AC gave up overnight transbay service for about a decade. the current service came as the result of a dedicated funding referndum after an unsucessful attempt to get BART to do so. The current version in fact attempts to mimic BART routes rather than the old system which was late night service on regular routes.
As to AC and Translink, yes it is in service, except for broken readers, lack of capability to use BART provided discount coupons, occasional local usage charged as transbay...

As to AC "choice riders" (driver's license holders), indeed the proportion particularly on evening local routes is higher, but both Transbay, and around the Cal campus where students AND staff can buy into very cheap passes, the ## are different. AC because they are perennialy starved for funds has so savaged neighborhood service that "choice" riders might either walk a mile to a bus stop or see a one hour headway.
A further note, BRT on Telegraph, is IMHO a dumb idea. The current Rapid works well. Evenings when the Rapid stops running, the local gets so little business -- 10 riders total including on/off between 17th St/B'way and Alcatraz Ave
yesterday evening circa 9PM, that curbing off two of four lanes seems a waste. The best thing for RIDERS of AC would be to force BART to honor AC passes as Muni does. No sane rider would use the 1R Rapid the entire distance from Bayfair to Berkeley given that BART connects the same points way faster, unless unable to afford the fare.

dto510 said...

Thank you for the very long response to my blog, though you conveniently ignored my main points. I only referenced the social justice argument in the context of attempting to explain to social-justice advocates focused on BART police that their energies may be better spent advocating for funding equity. While obviously there are inherent cost differences between different transit modes (though of course that's admitting that bus service is simply more cost-effective than rail service), BART's egregious subsidies are unjustifiable, and the result of an unrepresentative MTC who are accountable to nobody and weighted toward suburbs and rural counties in defiance of the principle of one man, one vote. Citing per-passenger-mile cost, the only metric by which BART comes out ahead of competing services, simply underscores the fact that BART promotes sprawl by providing transit service to far-flung suburbs at the expense of inner cities. It is unconscionable that AC Transit is being forced by the MTC to cut service while BART embarks on fantastically expensive expansions to nowhere (ie, Milpitas).

BruceMcF said...

In what insane alternative universe is the first chart part of a hissing match between different parts of the transport system?

If we are going to successfully navigate the next fifty years, we are going to have to abandon the "one size fits all" approach to transport and focus on providing a system made up of pieces that are efficient means of doing the tasks they are design for.

If we succeed in making it, then people will be used to thinking of vuses on the public right of way as being only for local transport, including accessing dedicated transport corridors for regional and inter-regional transport.

And idea that buses and trains are some kind of rivals will be something that will have to be explained in history class, as an odd confusion of people of the late 20th century.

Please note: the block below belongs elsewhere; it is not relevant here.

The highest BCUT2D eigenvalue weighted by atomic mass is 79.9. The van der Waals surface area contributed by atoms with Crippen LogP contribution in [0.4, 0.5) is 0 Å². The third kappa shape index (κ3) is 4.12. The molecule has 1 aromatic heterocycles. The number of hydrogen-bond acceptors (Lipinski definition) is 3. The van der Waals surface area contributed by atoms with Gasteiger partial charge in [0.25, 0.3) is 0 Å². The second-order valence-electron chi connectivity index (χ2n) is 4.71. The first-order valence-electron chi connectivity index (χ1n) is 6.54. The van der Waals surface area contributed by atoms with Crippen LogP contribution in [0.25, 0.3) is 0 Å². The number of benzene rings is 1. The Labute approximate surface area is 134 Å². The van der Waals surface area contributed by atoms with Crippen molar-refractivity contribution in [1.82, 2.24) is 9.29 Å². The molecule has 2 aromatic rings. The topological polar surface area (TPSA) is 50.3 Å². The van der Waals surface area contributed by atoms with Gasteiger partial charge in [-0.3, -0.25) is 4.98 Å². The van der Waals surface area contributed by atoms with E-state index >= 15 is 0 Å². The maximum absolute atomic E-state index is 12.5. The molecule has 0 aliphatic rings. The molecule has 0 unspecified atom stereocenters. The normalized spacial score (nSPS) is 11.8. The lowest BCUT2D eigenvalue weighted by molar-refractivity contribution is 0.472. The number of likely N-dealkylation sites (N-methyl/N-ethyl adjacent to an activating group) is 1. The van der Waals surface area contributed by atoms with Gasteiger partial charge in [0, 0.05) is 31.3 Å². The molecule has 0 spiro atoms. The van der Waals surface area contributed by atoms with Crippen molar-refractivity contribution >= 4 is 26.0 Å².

Peter said...

Opponents make it a competition. Advocates understand that there is no one mode fits all, and each situation requires a different mode, whereas transit opponents just want buses everywhere so that they will fail.

But this chart isn't about mode. I think it's just a coincidence that the more subsidized systems are rail systems.

If you want to make this a mode argument, then make it be that rail was the wrong choice for such far flung exurbs and that buses should be used instead.

Daniel said...

Why does everyone oppose finishing the last rail gap around the bay area? I do find the need to go to San Jose from east bay every now and then and I'm tired of having to take the bus for the last part of it. It takes too long, longer in traffic and it takes too much planning to time everything. I'd visit down there more often if it were just more convenient. I know it's not the cheapest plan but sometimes the best ideas aren't the easiest on the wallet. Plus, I wouldn't say servicing a city of 60K+ is "going nowhere."

The voters of Santa Clara have spoken clearly. They want BART to reach the south bay. As do I.

dto510 said...

The problem with BART to San Jose is that there is an existing train line connecting the East Bay to San Jose - the Capitol Corridor (which shares stations with BART at Richmond and the Coliseum). It would much, much cheaper to upgrade that line than to build BART (also, it could be done in years rather than decades), but that doesn't fit the interests of the construction contractors and affiliated unions that lobby the MTC.

Santa Clara County citizens voted for a package of transit improvements, of which BART was a part. But shortly after the election, the VTA announced it was abandoning all the other improvements and only doing BART. That doesn't seem to be the will of the voters. Futhermore, Alameda County voters were sold BART to San Jose but now all they're getting is BART to Milpitas. Again, not what people voted for.

The reason rail is pitted against buses is because the MTC starves MUNI and AC Transit of funds in favor of BART (they also don't fund the Capitol Corridor adequately). If BART were content to operate in conjunction with other services, rather than duplicating them or stealing their operating funds, we could play nice. But BART is the definitely the bad guy here - they refuse to cooperate with regional fare schemes, to pull back expansions in favor of upgrading infrastructure, and they signficantly change voter-approved projects. And all that's without mentioning their police oversight committee is meeting in secret, violating the Brown Act.